In the first, Baggs would fold himself into a duffle bag and his partner would leave the bag on the porch of a targeted home. The homeowner, on finding a bag with no owner, would usually take the bag inside, intent on selling its contents. Upon opening the bag and seeing human limbs, however, the homeowner would usually assume that they’d found evidence of a murder, presumably one being pinned on them, or else why would the bag be on their porch, and so they would stash the bag somewhere while they figured out how to flee town. After nightfall, Baggs could unzip himself out of the bag, help himself to valuables, then slip out undetected.

In the second burgling method, Baggs would make himself comfortable inside a gym bag and then have his partner fling the bag onto the roof of a targeted house. Few people look at their own roof, and even if they did and saw a gym bag, odds are they wouldn’t assume the bag has anything of value. “Probably just thrown up there by a school bully,” they might think. Once night falls, the roof-bound bag would extrude Baggs and from there, he’d gain entry.

Caroline Watts – Watts has claimed that she’s lost all feeling in both of her hands, which has made them terrifying weapons in a scrap. Previous unarmed opponents of hers have ended up with facial features that have been described as “soup like”, “Picassoed”, and “worse than they used to be, though not by much— I’m saying they were ugly! Get it?” When Watts is asked how, if she has no feeling in her hands, she can do such daily activities as tie her own shoes or open doors, she’s been known to smile and say “Other people can do that sort of stuff for me.”

In the post-law-abiding era in Pagoda, Watts built a reputation as a standover artist, known for pummeling a fellow criminal and kidnapping them, then ransoming them back to their gang associates. The local police department strongly advises against greeting her with any variation on “Watt’s up” or “Watt’s happening.”

the best medicine
Two young doctors stood next to an operating table. One of them, Doctor Singh, monitored vital signs while the other, Doctor Lopez, updated the patient’s chart.

“As soon as the surgeon arrives, this should go fairly smoothly,” said Singh.

“Oh yeah?” asked Lopez.

“Based on the tests run earlier today, blood levels, the patient’s symptoms… all signs point to a gallbladder attack. Very painful, but removing the gallbladder is pretty much an outpatient procedure these days.”

“Sure,” said Lopez.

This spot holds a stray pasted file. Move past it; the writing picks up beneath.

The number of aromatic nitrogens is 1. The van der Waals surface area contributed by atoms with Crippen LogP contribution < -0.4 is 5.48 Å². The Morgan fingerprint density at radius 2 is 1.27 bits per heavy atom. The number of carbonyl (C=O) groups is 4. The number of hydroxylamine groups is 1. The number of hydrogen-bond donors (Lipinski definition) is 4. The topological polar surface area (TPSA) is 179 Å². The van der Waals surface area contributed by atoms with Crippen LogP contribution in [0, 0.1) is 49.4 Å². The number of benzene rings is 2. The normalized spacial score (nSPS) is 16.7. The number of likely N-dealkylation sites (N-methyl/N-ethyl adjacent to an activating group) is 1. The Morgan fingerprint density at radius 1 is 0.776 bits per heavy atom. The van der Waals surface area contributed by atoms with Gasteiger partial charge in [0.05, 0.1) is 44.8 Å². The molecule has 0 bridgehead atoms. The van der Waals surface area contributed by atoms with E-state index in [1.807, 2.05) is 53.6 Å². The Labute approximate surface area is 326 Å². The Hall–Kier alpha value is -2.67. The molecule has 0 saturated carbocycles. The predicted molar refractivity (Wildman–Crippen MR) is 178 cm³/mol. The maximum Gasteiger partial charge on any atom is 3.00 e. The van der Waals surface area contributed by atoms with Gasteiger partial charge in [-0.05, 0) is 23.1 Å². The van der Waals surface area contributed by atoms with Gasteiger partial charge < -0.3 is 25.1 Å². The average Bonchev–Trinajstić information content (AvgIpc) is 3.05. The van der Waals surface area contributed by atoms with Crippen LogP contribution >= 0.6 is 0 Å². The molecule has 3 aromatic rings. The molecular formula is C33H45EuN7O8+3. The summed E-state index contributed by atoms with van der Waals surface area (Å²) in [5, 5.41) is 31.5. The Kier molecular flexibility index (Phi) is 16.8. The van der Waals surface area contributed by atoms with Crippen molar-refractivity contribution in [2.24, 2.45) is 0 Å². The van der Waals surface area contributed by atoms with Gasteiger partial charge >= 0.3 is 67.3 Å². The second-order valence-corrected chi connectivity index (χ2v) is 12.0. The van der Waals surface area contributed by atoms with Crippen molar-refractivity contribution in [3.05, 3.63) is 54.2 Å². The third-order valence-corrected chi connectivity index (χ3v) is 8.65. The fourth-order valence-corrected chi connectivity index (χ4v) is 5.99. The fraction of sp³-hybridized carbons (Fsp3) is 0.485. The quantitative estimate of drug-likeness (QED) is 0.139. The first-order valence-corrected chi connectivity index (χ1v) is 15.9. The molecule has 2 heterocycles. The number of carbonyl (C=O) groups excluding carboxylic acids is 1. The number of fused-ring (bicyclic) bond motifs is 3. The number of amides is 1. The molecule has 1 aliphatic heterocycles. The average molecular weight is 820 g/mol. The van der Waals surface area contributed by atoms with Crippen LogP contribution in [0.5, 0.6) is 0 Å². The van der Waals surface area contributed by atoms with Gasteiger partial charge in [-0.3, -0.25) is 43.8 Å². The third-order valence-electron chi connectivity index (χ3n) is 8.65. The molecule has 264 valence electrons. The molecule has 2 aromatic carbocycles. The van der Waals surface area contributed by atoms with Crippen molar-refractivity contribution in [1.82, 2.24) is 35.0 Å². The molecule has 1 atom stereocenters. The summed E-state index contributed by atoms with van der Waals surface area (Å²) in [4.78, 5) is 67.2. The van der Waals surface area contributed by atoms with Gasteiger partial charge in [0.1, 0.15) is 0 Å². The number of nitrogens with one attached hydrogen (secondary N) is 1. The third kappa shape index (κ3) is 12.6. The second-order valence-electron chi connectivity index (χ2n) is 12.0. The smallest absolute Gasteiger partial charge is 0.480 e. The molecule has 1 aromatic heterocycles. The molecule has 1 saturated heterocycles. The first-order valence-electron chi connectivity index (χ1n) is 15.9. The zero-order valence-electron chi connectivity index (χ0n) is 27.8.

“Unless— and this is statistically unlikely— this particular patient proves resistant to the anesthesia or their gall bladder has an unusually thick nest of connective tissue fusing it to nearby organs or muscle groups. So far, the patient shows no signs of resistance to anesthesia, so… we’re probably pretty good.”

The door to the operating theater opened and the doctors found themselves enveloped in a pungent cloud, as if a pack of microscopic wet dogs had just found their way into their nostrils and started rolling around, or as if a swamp’s worth of damp organic matter had belched into an uncooked bowl of falafel.

Through the door, dressed in surgeon’s kit, came a seven foot tall creature, fur erupting around the face mask stretched across its muzzle.

“Doctor Bigfoot,” said Singh.

“Gentlemen, thank you for the prep work. Which case is this again?” Doctor Bigfoot’s enormous clawed hand trailed across a tray of surgical instruments.

Lopez flipped through the chart. “Gallbladder removal. Laparoscopic cholecystectomy.”

“Right, right,” said Bigfoot. “So here’s what we’ll do. We’re going to drag this body out behind the building until we reach that stand of pine trees. Then we’ll use our front limbs to scoop dirt over it until it’s covered. I don’t know about you guys, but I’m not even hungry yet, so… yeah. Quick burial and we’ll circle back in a few days, see how the patient’s doing. Should be ready to eat then.”

“Uh,” said Lopez.

“I think that’s a terrible idea,” said Singh. “For one thing… we’re doctors. We heal people. We don’t … you’re proposing eating a patient. Am I understanding that correctly?”

“YOU THINK I DON’T KNOW THAT? I am a magnificent doctor! I studied under the greatest healers the redwood coastal regions have ever known! I once cured a deer’s depression using moss! I once replaced a bear’s entire skull with bark!”

“We’re familiar with your achievements,” said Lopez. “We have this conversation every time.”

Singh pressed his fingers to his eyes. “No, we know. It’s just… sometimes it seems like your background leads you to make… unconventional suggestions.”

Bigfoot’s pupils dilated. The room and Singh seemed like distant distractions.

Years ago, in medical college, a surgeon yelling: “Who dressed these raccoons up in nurse’s scrubs?”

Years ago, in a lecture hall, a lecturer yelling; “Whose large dog is that in the back row taking notes?”

Years ago, in an ER, as Bigfoot leans over a small child: “How many limbs did you come in here with? And you’re sure none of them were tree limbs? Even though tree limbs are demonstrably better?”


ending theme song
I’m glad I’m doing these and I’m glad you have been coming along for the ride. It’s been good to get the ol’ fiction writing muscles back into shape. Rediscovering what sort of writing I enjoy, as opposed to the sort of writing I’ve oftentimes thought I should be doing, but didn’t particularly want to.

Thanks as always to my wife Amanda for supplying an original illustration in the form of Dr. Bigfoot.

And special thanks to those of you who have shared my infomercials on social media. They don’t work— like, at all— but isn’t it nice that we all tried? They’re fun to write, anyway.

Most of this week’s installment was written in a neighborhood noodle house / tea shop. I’m gonna call it now: coffee shops are played out. Get somewhere that has almond cookies and oolong, man. Times are changing.

Signing off:
The completely changed
Michael Van Vleet